My First Adventure, How I got started
My first backpacking adventure, How I got started was luck of timing, an element of risk, and a large dose of trust. We were going to canoe backcountry. I had never done anything like this before. But my sense of adventure was alive and well. And away we went.
It was late July, 2009. A divorced mom, just met a new guy, a week off of work, and kids at their dads.
I sighed with whimsy, “Oh, I would so love to go camping during this week off.” “Why don’t we? Nothings stopping us! I have enough gear for us both, all you have to bring is a small supply of clothes” was the unexpected reply. And away we went.
I was naive, excited and romance swept. We didn’t leave an itinerary, we just packed up after my shift was done at 5:30 and left.
Canoe and all the gear. I had never been back country camping before. I was excited and nervous. I was so eager, and I had no idea where we were going. I just trusted this new guy and his abilities and knowledge.
It was a trust well placed. Not all situations are, but this one definitely was.
We headed west, keeping pace with weekend traffic, across the city on the 401, and north on the 400. Further north on Hwy 69. It was a three and half hour drive from my apartment to the parking lot. We turned back into town, grabbed some dinner, then back to the parking lot. We parked at a public boat launch, near the bridge where we set up our tent discretely after dark, and prepared to set out on the water the next morning. Considering how giddy I was about this adventure, and how uncomfortable I was about this illegal camping, I slept like a baby. I just completely trusted this guy.
We paddled. He assured me he grew up paddling this area. He told me we were looking for the portage he knew was on the north shore, came around a curve in the lake and saw a canoe being unloaded as another group was heading in. The first portage was a long one. At least it was for me, being completely inexperienced, it might have only been a kilometer, but with all the gear, never having worn a backpack before, and certainly never been canoe trekking before. I was in for a very steep learning curve. Yeah, I’d been camping lots, from the trunk of the car, and at my own RV. But this was a new adventure.
We portaged three or four more times. We didn’t know where we were going to end up, but we were going. One portage took us around some rocks into a new lake, Paddling like mad because we could. Man did we laugh. Finally resting as we found ourselves gliding gently through a shallow marshy area. I had never been able to paddle up to water lilies before. I giggled as frogs jumped out of our way, and turtles slipped into the water. Even the herons took off as I paddled with unskilled hands.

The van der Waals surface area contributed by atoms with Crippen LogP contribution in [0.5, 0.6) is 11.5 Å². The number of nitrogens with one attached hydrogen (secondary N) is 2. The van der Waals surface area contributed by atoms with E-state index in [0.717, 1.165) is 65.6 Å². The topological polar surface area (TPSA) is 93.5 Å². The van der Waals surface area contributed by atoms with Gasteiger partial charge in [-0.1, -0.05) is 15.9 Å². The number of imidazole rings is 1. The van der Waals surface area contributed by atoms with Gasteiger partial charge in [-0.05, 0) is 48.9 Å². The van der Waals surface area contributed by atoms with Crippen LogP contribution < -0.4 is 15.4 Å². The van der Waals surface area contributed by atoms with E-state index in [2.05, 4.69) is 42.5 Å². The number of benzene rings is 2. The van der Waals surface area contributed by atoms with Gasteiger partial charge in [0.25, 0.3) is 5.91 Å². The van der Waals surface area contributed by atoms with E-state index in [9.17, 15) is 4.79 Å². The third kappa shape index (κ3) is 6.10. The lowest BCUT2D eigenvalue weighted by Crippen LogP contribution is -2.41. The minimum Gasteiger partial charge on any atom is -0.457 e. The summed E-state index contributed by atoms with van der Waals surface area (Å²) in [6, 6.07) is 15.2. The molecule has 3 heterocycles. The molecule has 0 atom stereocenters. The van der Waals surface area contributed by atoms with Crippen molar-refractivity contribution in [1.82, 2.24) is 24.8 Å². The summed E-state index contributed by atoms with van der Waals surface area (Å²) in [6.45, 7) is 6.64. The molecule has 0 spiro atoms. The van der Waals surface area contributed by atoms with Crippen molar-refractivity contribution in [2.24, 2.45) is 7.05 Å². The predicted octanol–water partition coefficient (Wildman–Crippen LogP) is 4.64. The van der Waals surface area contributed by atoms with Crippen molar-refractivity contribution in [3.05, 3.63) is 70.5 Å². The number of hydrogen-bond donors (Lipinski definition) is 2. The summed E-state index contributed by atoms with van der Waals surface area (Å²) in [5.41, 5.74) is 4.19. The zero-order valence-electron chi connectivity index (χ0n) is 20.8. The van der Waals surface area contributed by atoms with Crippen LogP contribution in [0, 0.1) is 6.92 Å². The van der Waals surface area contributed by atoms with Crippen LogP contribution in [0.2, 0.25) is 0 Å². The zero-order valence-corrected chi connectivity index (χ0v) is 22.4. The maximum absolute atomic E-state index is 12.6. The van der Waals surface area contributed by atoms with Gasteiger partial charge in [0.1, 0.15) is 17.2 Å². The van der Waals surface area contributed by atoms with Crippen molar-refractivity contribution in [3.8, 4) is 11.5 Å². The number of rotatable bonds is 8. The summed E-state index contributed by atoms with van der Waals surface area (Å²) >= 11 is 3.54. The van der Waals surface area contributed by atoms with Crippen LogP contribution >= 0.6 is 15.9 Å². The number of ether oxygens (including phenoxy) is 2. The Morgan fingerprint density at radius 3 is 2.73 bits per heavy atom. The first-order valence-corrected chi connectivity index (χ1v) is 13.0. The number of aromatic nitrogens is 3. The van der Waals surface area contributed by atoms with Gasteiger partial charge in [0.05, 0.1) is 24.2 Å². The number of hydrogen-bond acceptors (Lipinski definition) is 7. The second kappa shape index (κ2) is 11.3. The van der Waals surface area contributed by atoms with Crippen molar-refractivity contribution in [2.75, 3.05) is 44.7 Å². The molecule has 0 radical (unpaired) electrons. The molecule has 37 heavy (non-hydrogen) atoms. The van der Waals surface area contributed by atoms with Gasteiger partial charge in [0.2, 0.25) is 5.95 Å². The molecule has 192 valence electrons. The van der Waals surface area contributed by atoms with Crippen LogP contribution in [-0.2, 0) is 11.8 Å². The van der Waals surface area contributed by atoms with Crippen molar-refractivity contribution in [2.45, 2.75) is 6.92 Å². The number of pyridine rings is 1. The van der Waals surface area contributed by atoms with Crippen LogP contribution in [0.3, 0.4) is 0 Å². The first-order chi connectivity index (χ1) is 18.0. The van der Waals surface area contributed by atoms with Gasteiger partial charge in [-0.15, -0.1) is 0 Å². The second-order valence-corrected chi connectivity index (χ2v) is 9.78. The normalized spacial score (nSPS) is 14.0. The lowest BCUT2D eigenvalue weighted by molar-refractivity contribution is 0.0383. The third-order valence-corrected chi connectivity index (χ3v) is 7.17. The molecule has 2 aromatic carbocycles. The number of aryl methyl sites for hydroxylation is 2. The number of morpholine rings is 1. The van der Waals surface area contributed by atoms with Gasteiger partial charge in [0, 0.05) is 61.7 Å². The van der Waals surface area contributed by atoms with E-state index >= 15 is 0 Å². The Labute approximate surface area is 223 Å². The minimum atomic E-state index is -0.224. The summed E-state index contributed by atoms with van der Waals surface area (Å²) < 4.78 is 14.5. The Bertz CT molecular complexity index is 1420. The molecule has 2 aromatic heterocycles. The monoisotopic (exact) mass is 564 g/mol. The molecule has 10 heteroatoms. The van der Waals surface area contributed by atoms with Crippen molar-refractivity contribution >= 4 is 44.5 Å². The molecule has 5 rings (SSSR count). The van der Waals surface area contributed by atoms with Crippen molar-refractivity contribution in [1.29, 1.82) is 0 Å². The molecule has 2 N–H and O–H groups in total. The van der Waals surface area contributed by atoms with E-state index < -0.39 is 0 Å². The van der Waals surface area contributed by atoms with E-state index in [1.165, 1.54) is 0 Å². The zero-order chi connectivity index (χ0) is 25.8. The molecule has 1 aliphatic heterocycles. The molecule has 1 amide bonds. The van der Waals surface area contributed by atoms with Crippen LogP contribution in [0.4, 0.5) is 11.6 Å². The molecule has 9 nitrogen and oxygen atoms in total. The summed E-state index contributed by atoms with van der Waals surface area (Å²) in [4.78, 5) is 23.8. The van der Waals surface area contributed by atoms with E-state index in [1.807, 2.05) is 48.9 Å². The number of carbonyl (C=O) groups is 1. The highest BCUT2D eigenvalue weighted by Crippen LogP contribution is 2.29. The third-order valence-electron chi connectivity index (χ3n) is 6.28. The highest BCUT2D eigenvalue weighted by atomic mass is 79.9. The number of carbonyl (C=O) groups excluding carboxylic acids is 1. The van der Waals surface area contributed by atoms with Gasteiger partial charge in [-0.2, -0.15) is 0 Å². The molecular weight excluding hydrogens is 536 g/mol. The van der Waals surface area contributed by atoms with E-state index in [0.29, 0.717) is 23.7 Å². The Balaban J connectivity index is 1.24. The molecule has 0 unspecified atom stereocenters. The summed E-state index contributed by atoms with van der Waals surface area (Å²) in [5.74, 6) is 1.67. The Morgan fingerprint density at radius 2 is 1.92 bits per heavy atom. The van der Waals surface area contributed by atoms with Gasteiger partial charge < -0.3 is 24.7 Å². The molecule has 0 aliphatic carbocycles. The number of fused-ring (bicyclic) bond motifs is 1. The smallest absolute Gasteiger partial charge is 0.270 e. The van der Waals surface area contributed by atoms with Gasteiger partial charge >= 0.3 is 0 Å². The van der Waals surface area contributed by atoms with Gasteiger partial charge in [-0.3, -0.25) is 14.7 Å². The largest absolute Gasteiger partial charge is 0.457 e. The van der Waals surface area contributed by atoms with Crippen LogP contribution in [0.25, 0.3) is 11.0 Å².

Another portage took us around an impressive beaver dam. We came around another corner, in another lake, and we were totally awestruck. The water was so still, the rock face jutted into the air, and slipped silently, deeply into the mirror finish of the water.Entering Lone Tree Lake on the Magnetawan Paddling Route, Ontario.
We were almost done our paddling for the day. Just 20 minutes further we found our site, near another portage, and a waterfall. This would be home for three nights. Lone Tree Lake, Just below Seesee Lake.
Here I am, out in the middle of who knows where, with a guy I barely know. Setting up camp, or trying to assist him, because it is all his gear. The first hour, I climb out of the tent after making my bed. He brought standard summer weight sleeping bags. Nothing remarkable about them, and he brought 3 Therm-a-rest Z lite sleep pads. These are like foam eggcrating that folds up accordian style. Very light, and compact. He had two full length ones, and a third he had cut in half to tuck an extra layer under each of us. This worked very nicely to lay under our hips and shoulders.
Well, don’t I trip over the tent guy line, and break a tent pole. I still don’t know if he ever had that thing repaired or replaced.
The tiny stove, the water filtration , everything was so new to me. I can’t remember most of it. I do know it was a Katadyn Hiker water filtration kit. However, it rained so heavily, we ended up catching our drinking water off of the tarp he had set up over the fire area.
And talk about steep learning curve,, not only did I need to learn how to toilet in the woods, digging a cathole for the first time, I also had to learn how to deal with feminine sanitary products in the back country too. With a new guy,, only a few rocks away… humbling, embarrassing, did I spell that right? or should it have been,, em-bare-ass-ing, and empowering.
I’ve never looked back.
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